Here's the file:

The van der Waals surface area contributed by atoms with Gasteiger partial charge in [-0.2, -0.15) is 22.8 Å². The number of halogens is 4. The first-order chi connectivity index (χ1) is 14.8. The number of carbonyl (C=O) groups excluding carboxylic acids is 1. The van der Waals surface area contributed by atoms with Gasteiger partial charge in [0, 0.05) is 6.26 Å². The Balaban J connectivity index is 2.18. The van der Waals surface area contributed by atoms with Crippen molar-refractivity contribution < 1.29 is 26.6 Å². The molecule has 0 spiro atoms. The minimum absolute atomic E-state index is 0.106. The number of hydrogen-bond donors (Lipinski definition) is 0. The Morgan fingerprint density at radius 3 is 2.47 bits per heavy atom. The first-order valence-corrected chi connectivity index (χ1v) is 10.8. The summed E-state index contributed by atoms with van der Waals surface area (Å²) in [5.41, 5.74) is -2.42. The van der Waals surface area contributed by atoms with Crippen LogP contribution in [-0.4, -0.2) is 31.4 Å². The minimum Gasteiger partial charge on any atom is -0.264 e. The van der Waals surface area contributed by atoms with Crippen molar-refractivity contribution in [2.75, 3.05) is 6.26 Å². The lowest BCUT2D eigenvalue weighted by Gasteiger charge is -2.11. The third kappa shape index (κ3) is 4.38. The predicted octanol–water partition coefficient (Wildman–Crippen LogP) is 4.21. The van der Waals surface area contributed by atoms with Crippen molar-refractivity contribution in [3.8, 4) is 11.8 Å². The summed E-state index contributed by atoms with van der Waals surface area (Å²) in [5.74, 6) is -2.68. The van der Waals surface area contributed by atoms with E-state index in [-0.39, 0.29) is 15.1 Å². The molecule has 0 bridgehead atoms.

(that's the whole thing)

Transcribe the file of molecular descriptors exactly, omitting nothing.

The van der Waals surface area contributed by atoms with Gasteiger partial charge in [-0.2, -0.15) is 22.8 Å². The number of halogens is 4. The first-order chi connectivity index (χ1) is 14.8. The number of carbonyl (C=O) groups excluding carboxylic acids is 1. The van der Waals surface area contributed by atoms with Gasteiger partial charge in [0, 0.05) is 6.26 Å². The Balaban J connectivity index is 2.18. The van der Waals surface area contributed by atoms with Crippen molar-refractivity contribution < 1.29 is 26.6 Å². The molecule has 0 spiro atoms. The minimum absolute atomic E-state index is 0.106. The number of hydrogen-bond donors (Lipinski definition) is 0. The Morgan fingerprint density at radius 3 is 2.47 bits per heavy atom. The first-order valence-corrected chi connectivity index (χ1v) is 10.8. The summed E-state index contributed by atoms with van der Waals surface area (Å²) in [5.41, 5.74) is -2.42. The van der Waals surface area contributed by atoms with Crippen LogP contribution in [-0.4, -0.2) is 31.4 Å². The minimum Gasteiger partial charge on any atom is -0.264 e. The van der Waals surface area contributed by atoms with Crippen molar-refractivity contribution in [2.75, 3.05) is 6.26 Å². The lowest BCUT2D eigenvalue weighted by Gasteiger charge is -2.11. The third kappa shape index (κ3) is 4.38. The predicted octanol–water partition coefficient (Wildman–Crippen LogP) is 4.21. The van der Waals surface area contributed by atoms with Crippen molar-refractivity contribution in [3.8, 4) is 11.8 Å². The summed E-state index contributed by atoms with van der Waals surface area (Å²) in [5.74, 6) is -2.68. The van der Waals surface area contributed by atoms with E-state index in [-0.39, 0.29) is 15.1 Å². The molecule has 0 bridgehead atoms.